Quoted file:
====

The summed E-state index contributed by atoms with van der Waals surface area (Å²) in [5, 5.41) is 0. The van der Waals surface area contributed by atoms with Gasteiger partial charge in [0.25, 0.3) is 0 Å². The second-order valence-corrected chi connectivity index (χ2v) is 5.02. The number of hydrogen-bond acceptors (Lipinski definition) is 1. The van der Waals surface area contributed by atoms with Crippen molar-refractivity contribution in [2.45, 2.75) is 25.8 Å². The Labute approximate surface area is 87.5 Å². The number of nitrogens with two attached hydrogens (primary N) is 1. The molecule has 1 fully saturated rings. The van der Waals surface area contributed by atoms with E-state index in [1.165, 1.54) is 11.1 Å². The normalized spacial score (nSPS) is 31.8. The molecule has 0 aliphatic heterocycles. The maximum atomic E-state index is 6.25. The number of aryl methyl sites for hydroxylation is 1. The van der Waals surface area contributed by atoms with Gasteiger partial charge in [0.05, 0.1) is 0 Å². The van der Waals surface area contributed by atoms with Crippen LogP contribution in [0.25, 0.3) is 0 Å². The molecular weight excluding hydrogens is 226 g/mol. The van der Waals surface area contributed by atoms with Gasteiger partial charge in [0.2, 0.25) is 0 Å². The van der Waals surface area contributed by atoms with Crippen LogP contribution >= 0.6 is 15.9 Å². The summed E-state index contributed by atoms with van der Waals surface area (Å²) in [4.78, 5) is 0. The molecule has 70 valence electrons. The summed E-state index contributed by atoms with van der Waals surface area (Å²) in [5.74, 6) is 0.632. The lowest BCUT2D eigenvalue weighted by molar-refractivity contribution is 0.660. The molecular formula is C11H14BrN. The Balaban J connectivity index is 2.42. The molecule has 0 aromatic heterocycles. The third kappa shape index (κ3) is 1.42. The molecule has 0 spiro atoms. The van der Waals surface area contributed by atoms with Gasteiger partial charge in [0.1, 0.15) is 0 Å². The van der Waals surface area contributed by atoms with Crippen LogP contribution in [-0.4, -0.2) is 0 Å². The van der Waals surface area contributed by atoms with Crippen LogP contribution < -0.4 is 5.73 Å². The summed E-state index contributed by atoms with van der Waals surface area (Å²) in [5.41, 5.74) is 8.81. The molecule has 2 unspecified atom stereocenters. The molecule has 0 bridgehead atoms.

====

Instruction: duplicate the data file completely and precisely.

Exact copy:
The summed E-state index contributed by atoms with van der Waals surface area (Å²) in [5, 5.41) is 0. The van der Waals surface area contributed by atoms with Gasteiger partial charge in [0.25, 0.3) is 0 Å². The second-order valence-corrected chi connectivity index (χ2v) is 5.02. The number of hydrogen-bond acceptors (Lipinski definition) is 1. The van der Waals surface area contributed by atoms with Crippen molar-refractivity contribution in [2.45, 2.75) is 25.8 Å². The Labute approximate surface area is 87.5 Å². The number of nitrogens with two attached hydrogens (primary N) is 1. The molecule has 1 fully saturated rings. The van der Waals surface area contributed by atoms with E-state index in [1.165, 1.54) is 11.1 Å². The normalized spacial score (nSPS) is 31.8. The molecule has 0 aliphatic heterocycles. The maximum atomic E-state index is 6.25. The number of aryl methyl sites for hydroxylation is 1. The van der Waals surface area contributed by atoms with Gasteiger partial charge in [0.05, 0.1) is 0 Å². The van der Waals surface area contributed by atoms with Crippen LogP contribution in [0.25, 0.3) is 0 Å². The molecular weight excluding hydrogens is 226 g/mol. The van der Waals surface area contributed by atoms with Gasteiger partial charge in [0.2, 0.25) is 0 Å². The van der Waals surface area contributed by atoms with Crippen LogP contribution >= 0.6 is 15.9 Å². The summed E-state index contributed by atoms with van der Waals surface area (Å²) in [4.78, 5) is 0. The molecule has 70 valence electrons. The summed E-state index contributed by atoms with van der Waals surface area (Å²) in [5.74, 6) is 0.632. The lowest BCUT2D eigenvalue weighted by molar-refractivity contribution is 0.660. The molecular formula is C11H14BrN. The Balaban J connectivity index is 2.42. The molecule has 0 aromatic heterocycles. The third kappa shape index (κ3) is 1.42. The molecule has 0 spiro atoms. The van der Waals surface area contributed by atoms with Gasteiger partial charge in [0.1, 0.15) is 0 Å². The van der Waals surface area contributed by atoms with Crippen LogP contribution in [-0.4, -0.2) is 0 Å². The van der Waals surface area contributed by atoms with Crippen LogP contribution < -0.4 is 5.73 Å². The summed E-state index contributed by atoms with van der Waals surface area (Å²) in [5.41, 5.74) is 8.81. The molecule has 2 unspecified atom stereocenters. The molecule has 0 bridgehead atoms.